Time for Year-End Financial Moves

As we move into December, it’s time to think about the financial moves you need to make before year-end. You can still put off some decisions until the tax filing deadline in April, but others have to be done before the new year begins.

Employer-Sponsored Retirement Plan Contributions

You can make 2022 Individual Retirement Account (IRA) contributions until April 15, 2023. But, if you have an employer-sponsored retirement plan like a 401(k), the deadline for annual contributions is December 31.

Keep in mind that you can contribute up to $20,500, or $27,000 if you’re over age 50, to a 401(k). If you are short of this contribution limit, you can boost what you contribute to 100% of your salary (if you can afford that) until you reach the annual contribution limit.

If you do have to make a last-minute payroll adjustment, you probably want to coordinate with your human resources department to ensure the contribution change will impact the account before year-end. But if you are short, you can contribute up to 100% of your paycheck until you hit the limit.

Tax Loss Harvesting

I usually advise investors to take advantage of year-end tax loss harvesting in November. In fact, I covered the topic in a November article: Time for Tax-Loss Harvesting.

But if you have some nice gains in your portfolio this year, it may pay to sell some of your losers to offset those gains. You have about another week to do so, and then you will lose the opportunity until the end of 2023.

Roth IRA conversions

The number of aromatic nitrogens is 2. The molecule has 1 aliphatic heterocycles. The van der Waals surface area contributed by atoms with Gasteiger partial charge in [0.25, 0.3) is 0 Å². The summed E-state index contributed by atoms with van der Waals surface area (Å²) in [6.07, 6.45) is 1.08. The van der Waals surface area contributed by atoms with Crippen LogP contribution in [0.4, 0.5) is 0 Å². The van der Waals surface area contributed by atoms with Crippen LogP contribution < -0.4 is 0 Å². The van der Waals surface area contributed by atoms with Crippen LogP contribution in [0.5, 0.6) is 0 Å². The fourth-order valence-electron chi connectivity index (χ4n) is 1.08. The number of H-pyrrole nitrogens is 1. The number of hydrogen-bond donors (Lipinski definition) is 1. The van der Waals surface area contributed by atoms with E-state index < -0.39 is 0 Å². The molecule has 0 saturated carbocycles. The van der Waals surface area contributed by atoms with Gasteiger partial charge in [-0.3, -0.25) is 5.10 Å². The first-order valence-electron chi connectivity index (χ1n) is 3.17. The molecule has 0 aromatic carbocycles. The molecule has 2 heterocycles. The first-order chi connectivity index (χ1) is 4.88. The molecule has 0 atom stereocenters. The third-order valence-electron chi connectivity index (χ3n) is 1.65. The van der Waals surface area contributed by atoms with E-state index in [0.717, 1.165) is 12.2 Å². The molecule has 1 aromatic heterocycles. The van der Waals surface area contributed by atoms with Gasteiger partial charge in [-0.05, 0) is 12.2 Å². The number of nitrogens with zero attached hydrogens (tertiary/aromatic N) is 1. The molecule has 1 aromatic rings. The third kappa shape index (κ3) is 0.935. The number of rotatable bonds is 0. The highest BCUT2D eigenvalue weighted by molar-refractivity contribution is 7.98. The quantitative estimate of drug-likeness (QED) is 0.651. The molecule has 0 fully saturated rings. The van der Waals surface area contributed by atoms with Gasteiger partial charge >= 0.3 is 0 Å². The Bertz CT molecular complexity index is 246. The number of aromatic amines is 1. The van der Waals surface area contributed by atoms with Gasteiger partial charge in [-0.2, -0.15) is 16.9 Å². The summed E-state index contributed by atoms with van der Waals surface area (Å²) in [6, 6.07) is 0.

Although you can contribute to a 2022 Roth IRA until April 18, 2023 (next year’s filing deadline), if you want to convert a traditional IRA into a Roth IRA, you need to do it before the year ends. There are a number of situations in which it may make sense to do such a conversion.

For a conventional IRA, the contributions can be tax protected in the year they are made. But then the withdrawals will be taxed as income. For a Roth IRA, the contributions aren’t tax protected, but the withdrawals are free of state and federal income taxes.

One case in which a conversion may make sense is if you expect to move to a state with a higher income tax rate after retirement. However, if you expect to move to a state with a lower income tax rate, or if you expect your tax rate to be substantially lower when you begin to make withdrawals, it will probably be better not to convert.

Use Your FSA Dollars

Many people have a Flexible Spending Account (FSA), where you save pre-tax dollars and use them for health care expenses. But it’s a “use it or lose it” account. Although there are some carryover exceptions, in general if you don’t spend the money in the FSA for health care expenses occurred during the year in which you contributed the money, you forfeit the money.

Fortunately, there are numerous healthcare expenditures that can be reimbursed from your FSA. So, stock up before January 1 on medications, bandages, eyeglasses, and any other last minute medical expenses until you exhaust your FSA.

Notably, if you instead have a Health Savings Account (HSA), this account rolls over year after year, and you can pull funds from your HSA at any time to pay for medical expenses.

Charitable Contributions

Finally, if you still plan to make charitable contributions, consider whether there may be any impact of making the contribution in this tax year, or pushing it to the next.

For example, concentrating donations in one tax year year can increase the value of deductions beyond the standard deduction threshold, which could be then be taken in “off” years.

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